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Contour Trench Tree Planting System
"I've spent 8 years developing and refining this system, which I am continuing to use extensively on my own farm," says George Maxwell, Longmont, Colo., who's come up with a new "contour trench" method for planting trees that he says reduces the amount of time and labor involved.
"Establishing trees in Colorado has special challenges - mortality tends to be high. The usual method is to water a plot and plant trees in a 10 to 12-ft. grid pattern and watering by drip, flood or sprinkle irrigation. The problem is that it can be difficult to till between trees to keep weeds down and irrigating is expensive, since flood-type irrigation often won't work on hilly ground.
"My trench method allows for cheap and easy watering, provides some shelter for plants, some control of immediate weed growth, and retains ground cover between tree rows.
"First, cut trenches 6 to 10 in. deep using a standard farm trencher or one-bottom plow. Trenches should be laid on a contour with a 1 to 2 percent slope for running water, and 10 to 12 ft. apart so machinery can run between them.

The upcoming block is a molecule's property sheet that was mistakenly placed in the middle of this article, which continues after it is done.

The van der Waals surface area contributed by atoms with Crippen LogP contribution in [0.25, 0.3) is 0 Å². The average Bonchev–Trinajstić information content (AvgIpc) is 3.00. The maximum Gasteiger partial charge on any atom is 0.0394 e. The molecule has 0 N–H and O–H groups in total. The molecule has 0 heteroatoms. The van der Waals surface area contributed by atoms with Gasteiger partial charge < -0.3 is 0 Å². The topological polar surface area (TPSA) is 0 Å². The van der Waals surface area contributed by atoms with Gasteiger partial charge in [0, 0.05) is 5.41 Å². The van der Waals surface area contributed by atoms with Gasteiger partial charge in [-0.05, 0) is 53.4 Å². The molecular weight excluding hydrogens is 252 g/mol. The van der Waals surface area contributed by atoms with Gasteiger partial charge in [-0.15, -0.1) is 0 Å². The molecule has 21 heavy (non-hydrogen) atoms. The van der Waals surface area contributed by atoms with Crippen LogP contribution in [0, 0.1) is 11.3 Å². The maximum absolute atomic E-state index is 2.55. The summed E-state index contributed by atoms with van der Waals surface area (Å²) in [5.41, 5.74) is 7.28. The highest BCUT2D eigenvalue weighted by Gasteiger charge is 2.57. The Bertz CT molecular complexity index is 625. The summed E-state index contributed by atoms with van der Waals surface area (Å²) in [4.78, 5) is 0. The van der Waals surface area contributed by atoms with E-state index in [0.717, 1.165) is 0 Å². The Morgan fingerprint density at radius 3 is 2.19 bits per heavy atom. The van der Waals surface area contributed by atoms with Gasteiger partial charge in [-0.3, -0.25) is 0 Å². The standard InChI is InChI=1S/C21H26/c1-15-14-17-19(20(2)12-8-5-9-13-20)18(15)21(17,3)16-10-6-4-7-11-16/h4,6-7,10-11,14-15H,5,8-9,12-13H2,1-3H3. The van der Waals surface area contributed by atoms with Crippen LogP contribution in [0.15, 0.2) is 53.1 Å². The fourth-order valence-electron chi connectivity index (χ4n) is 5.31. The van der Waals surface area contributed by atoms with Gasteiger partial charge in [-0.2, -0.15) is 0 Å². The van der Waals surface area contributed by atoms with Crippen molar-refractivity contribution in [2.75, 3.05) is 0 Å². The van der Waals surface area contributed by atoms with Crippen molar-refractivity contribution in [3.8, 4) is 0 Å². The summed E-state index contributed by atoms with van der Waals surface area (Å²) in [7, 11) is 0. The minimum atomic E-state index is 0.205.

"Second, plant seedlings in the bottom of the trench using a narrow shovel or post hole digger and water them thoroughly. During the first year, you should run enough water in the trenches so the ground never dries out completely. Water just beyond root depth and mow the cover crop between ditches. In the fall, let the cover crop grow up so it catches snow and acts as a wind-break for seedlings.
"In the second year, watering is not as critical as during the first year. Fertilizing may be done. In the third year, watering should be reduced to encourage deep root growth. Trees should now be high enough to compete with advancing weed growth in the trench. If not, weed growth around trees should be cut. As trees get larger, you may have to clean out the trench in order to continue to use it for watering.
"The main benefits of this system are that it lets you water trees cheap, the trench protects seedlings from wind and sun, and weeds are controlled for the first year or two in the trench. The biggest problem is that if you make the trench too steep, seedlings can wash out. Mini-damming with rocks or straw can help."
Contact: FARM SHOW Followup, George S. Maxwell, 8348 Ouray Dr., Longmont, Colo. 80501 (ph 303 772-1229).

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1992 - Volume #16, Issue #1